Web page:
Likewise, if you do care about an 18 or 24 month ROI instead of the 12 month, multiply the appropriate figure by the number of months you are concerned with, divide by 12, and that’s the ROI for the timeframe you want.

To actually calculate your ROI, take the amount of time it took you to do, divide by the time from the chart, and multiply by 12.  The result is the amount of time (in months) till you recoup that investment.

Some interesting areas of the chart:

On the top-right corner, the gray areas are things that take so little of your time, you’re not likely to ever be able to justify automating them.  If you do something once a month but it only takes you a minute to do it, the most amount of time you can save in a year is 12 minutes.  It takes me longer than 12 minutes to open UC4, create basic objects, and document the user story.  It takes my company longer than 12 minutes to approve and promote a finished piece of software.  It takes our testers longer than 12 minutes to do their test planning, much less execute those tests, even for the most simple cases.  Even if the actual development and unit testing was free, I’ve spent three times what its worth just by getting started thinking about automating it.

Just below and to the left of that area, we have the automation in hours.  For one of these to be worthwhile, it has to be quick.  It has to be so quick its practically free to automate.  It might be worthwhile to go down that road, but if its a complicated user story or there are a lot of difficult to work with technologies, or an abundance of business rules – this is a good sign this is a job for a human intelligence.

Continuing down and to the left, you get to the meat and potatoes of automation.  With good tools like UC4, or whatever your workload engine of choice is, you should be able to complete simple automation in a matter of days.  90% of the automation that comes across my desk is a matter of finding/loading parameters, hooking up command lines, and notifying in case of errors.  If you can’t get that done in a week, you’re in the wrong toolchain!  When you find tasks in the 2 days <= task time <= 2 weeks time frame, add them to a list to tackle in the future.  For best results, you’ll want to tackle several related tasks serially – the command lines you need will still be fresh in your mind, you’ll be able to copy/paste a lot of the utility jobs to load data or notify users, as it will likely be similar / the same databases and users for each.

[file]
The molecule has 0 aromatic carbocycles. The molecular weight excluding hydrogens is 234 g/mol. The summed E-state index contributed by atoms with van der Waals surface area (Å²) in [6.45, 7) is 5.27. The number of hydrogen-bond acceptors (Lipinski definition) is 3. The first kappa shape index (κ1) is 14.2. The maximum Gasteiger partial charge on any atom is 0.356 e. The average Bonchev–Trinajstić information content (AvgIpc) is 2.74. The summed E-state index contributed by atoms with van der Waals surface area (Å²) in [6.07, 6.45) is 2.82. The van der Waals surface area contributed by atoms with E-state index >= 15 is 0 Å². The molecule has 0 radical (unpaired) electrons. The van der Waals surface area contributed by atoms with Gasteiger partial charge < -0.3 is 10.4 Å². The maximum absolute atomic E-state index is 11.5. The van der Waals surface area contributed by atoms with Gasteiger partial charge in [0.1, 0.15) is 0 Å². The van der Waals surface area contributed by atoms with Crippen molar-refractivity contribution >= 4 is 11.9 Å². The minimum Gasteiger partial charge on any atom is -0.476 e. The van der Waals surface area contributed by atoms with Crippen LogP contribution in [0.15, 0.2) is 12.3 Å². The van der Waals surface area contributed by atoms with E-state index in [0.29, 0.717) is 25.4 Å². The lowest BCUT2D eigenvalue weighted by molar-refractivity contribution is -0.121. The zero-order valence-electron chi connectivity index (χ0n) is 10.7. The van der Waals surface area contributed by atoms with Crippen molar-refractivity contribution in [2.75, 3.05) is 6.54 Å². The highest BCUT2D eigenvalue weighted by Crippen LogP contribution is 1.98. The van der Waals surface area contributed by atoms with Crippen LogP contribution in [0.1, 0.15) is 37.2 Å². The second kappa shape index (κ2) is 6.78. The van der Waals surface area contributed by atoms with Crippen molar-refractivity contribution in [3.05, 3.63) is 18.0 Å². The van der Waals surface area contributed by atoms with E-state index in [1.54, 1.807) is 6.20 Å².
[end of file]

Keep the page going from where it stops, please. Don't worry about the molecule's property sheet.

Keep on going and you get to the automate immediately tasks.  These are tasks that if you can automate at all, you are likely to spend far less time than the automation costs the company.  Even if its complicated or requires some process engineering to get done, you’re still getting a great discount for your time.  Let’s say you have a 30 minute task that gets performed on average 5 times a day – that’s a total of 11 weeks you’re spending as a company doing it annually – even if it takes 4-8 weeks to automate, your still getting fantastic value.

Finally we have the bottom-left gray areas; in the original chart, these were gray because he was considering one man performing the tasks; none of them were something you could get done in the time period alotted – its pretty obvious, for instance, that one person can’t do a 1 hour task 50 times a day.  For our purposes however, I left them gray just to point out their special status – the ratio of time saved to the time-period you’re measuring is > 1.0.  If you can do it at all in the timeframe you’re measuring ROI in, its worthwhile to automate.  Stop staring at charts, and go staunch the bleeding already!  If all you do this year is automate something your company was previously doing 50 times a day for an hour, that’s so clearly a win that the actual ROI measurement; as justification to automate, at least; is completely irrelevant.

I hope you find this chart useful; if you’re going to print it out or share it with your co-workers, clients, or vendors, please leave a comment and let me know!

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About

I've been automating everything I can get my hands on since I was a wee lad, these days its mostly Office, UC4, or VMWare - but I have a strong interest in AI, microfluidics, and 3D printing when I'm not slaving for "da man"

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One comment on “Can You Afford to Automate?
  1. I am now waiting for the JS calculator for this ; )

    Great post!

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Jim McCracken